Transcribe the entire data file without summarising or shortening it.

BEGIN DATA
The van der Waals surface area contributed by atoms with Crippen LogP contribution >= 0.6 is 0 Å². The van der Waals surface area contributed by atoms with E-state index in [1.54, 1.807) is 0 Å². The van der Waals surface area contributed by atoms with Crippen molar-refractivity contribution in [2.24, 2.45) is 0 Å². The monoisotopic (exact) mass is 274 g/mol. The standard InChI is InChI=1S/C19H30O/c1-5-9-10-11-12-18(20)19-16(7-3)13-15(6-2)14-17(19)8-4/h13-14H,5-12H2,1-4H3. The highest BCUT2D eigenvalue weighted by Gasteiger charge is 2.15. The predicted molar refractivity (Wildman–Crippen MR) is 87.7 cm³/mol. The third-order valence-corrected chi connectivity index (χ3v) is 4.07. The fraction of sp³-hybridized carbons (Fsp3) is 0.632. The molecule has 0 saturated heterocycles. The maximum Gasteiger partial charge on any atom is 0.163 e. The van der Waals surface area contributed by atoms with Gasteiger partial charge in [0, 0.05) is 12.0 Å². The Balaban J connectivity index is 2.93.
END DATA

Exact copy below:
The van der Waals surface area contributed by atoms with Crippen LogP contribution >= 0.6 is 0 Å². The van der Waals surface area contributed by atoms with E-state index in [1.54, 1.807) is 0 Å². The van der Waals surface area contributed by atoms with Crippen molar-refractivity contribution in [2.24, 2.45) is 0 Å². The monoisotopic (exact) mass is 274 g/mol. The standard InChI is InChI=1S/C19H30O/c1-5-9-10-11-12-18(20)19-16(7-3)13-15(6-2)14-17(19)8-4/h13-14H,5-12H2,1-4H3. The highest BCUT2D eigenvalue weighted by Gasteiger charge is 2.15. The predicted molar refractivity (Wildman–Crippen MR) is 87.7 cm³/mol. The third-order valence-corrected chi connectivity index (χ3v) is 4.07. The fraction of sp³-hybridized carbons (Fsp3) is 0.632. The molecule has 0 saturated heterocycles. The maximum Gasteiger partial charge on any atom is 0.163 e. The van der Waals surface area contributed by atoms with Gasteiger partial charge in [0, 0.05) is 12.0 Å². The Balaban J connectivity index is 2.93.